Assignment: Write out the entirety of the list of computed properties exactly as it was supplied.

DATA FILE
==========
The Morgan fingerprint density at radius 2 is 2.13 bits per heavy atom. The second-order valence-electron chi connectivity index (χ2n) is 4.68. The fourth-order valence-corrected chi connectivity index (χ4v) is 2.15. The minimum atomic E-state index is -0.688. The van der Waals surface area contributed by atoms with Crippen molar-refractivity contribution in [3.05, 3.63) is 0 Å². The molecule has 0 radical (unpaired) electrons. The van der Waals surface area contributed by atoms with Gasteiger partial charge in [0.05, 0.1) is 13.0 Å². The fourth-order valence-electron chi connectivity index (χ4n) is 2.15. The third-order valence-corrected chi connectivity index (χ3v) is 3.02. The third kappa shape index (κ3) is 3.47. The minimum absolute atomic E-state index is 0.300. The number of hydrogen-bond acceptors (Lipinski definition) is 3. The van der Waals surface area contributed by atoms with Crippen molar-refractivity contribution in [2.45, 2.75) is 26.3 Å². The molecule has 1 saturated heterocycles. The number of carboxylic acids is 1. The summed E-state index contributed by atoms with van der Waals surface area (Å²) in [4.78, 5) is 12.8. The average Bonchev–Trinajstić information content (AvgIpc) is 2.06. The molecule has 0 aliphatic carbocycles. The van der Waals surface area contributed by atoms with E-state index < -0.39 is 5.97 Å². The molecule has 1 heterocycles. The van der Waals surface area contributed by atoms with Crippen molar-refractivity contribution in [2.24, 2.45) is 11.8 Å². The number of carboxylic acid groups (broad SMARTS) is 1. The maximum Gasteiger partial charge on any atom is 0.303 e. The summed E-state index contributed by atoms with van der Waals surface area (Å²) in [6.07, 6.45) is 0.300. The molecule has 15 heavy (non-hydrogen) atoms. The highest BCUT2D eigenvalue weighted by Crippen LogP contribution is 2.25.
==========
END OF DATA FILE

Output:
The Morgan fingerprint density at radius 2 is 2.13 bits per heavy atom. The second-order valence-electron chi connectivity index (χ2n) is 4.68. The fourth-order valence-corrected chi connectivity index (χ4v) is 2.15. The minimum atomic E-state index is -0.688. The van der Waals surface area contributed by atoms with Crippen molar-refractivity contribution in [3.05, 3.63) is 0 Å². The molecule has 0 radical (unpaired) electrons. The van der Waals surface area contributed by atoms with Gasteiger partial charge in [0.05, 0.1) is 13.0 Å². The fourth-order valence-electron chi connectivity index (χ4n) is 2.15. The third-order valence-corrected chi connectivity index (χ3v) is 3.02. The third kappa shape index (κ3) is 3.47. The minimum absolute atomic E-state index is 0.300. The number of hydrogen-bond acceptors (Lipinski definition) is 3. The van der Waals surface area contributed by atoms with Crippen molar-refractivity contribution in [2.45, 2.75) is 26.3 Å². The molecule has 1 saturated heterocycles. The number of carboxylic acids is 1. The summed E-state index contributed by atoms with van der Waals surface area (Å²) in [4.78, 5) is 12.8. The average Bonchev–Trinajstić information content (AvgIpc) is 2.06. The molecule has 0 aliphatic carbocycles. The van der Waals surface area contributed by atoms with E-state index < -0.39 is 5.97 Å². The molecule has 1 heterocycles. The van der Waals surface area contributed by atoms with Crippen molar-refractivity contribution in [2.24, 2.45) is 11.8 Å². The number of carboxylic acid groups (broad SMARTS) is 1. The maximum Gasteiger partial charge on any atom is 0.303 e. The summed E-state index contributed by atoms with van der Waals surface area (Å²) in [6.07, 6.45) is 0.300. The molecule has 15 heavy (non-hydrogen) atoms. The highest BCUT2D eigenvalue weighted by Crippen LogP contribution is 2.25.